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The problem of divine hiddenness addresses the questions: 'Why does God appear hidden to some people?' and 'Why isn’t God’s existence more obvious?' Currently, these questions tend to be debated from a logical standpoint only, as advanced by one philosopher's point of view (J.L. Schellenberg). However, considering the problem of divine hiddenness as an evidential argument would broaden the dialogue and influence how people think about the problem.

This project will advance a probabilistic formulation of the hiddenness argument and will develop empirically-informed responses to the argument by focusing on three main areas: the cognitive science of religion, the psychology of religion (to include God-attachment and God-attribution), and biased and motivated reasoning (including wishful thinking/seeing).

The central activities of the project will include research by the project leader, a summer workshop for academic philosophers, an academic research group, and a variety of public events (to include an undergraduate event and a lay-level symposium). The primary output will be multiple papers prepared for publication on the topic of the divine hiddenness by the project leader and project participants.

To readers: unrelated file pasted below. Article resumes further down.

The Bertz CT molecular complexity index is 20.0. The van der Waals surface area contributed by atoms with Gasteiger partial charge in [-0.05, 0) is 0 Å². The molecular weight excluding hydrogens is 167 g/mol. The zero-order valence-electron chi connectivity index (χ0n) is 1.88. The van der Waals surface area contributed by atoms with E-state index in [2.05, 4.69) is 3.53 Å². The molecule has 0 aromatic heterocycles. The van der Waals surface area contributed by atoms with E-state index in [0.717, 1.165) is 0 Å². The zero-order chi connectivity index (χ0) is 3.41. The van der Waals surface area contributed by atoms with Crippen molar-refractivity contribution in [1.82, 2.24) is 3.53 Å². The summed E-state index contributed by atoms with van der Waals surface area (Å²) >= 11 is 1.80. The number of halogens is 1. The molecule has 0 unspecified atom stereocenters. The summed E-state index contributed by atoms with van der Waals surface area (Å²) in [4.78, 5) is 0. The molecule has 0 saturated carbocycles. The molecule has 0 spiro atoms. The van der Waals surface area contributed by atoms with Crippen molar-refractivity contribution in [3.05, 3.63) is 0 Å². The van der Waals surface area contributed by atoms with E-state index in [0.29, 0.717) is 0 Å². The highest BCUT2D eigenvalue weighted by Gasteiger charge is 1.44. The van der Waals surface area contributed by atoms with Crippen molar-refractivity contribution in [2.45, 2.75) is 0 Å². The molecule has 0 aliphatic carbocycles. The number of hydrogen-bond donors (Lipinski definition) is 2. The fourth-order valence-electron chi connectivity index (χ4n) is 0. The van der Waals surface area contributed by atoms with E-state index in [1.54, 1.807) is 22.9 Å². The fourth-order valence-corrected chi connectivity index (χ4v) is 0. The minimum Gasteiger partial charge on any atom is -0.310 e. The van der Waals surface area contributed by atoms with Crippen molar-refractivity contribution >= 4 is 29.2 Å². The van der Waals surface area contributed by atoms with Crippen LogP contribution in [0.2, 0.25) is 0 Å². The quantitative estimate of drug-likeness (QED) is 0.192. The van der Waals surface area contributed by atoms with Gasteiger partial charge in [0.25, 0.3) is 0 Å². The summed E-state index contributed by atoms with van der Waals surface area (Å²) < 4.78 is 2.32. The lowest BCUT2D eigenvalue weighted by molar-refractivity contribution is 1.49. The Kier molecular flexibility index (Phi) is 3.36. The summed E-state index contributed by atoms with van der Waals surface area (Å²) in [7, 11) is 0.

The project's primary outcome will be two-fold: to shift the hiddenness of God debate away from a logical approach towards an evidential approach that brings the tools of formal epistemology to bear on the problem, and to advance understanding of the topic by drawing on insights from cognitive science and psychology. Peer-reviewed publications and conference presentations will be evidence of this outcome.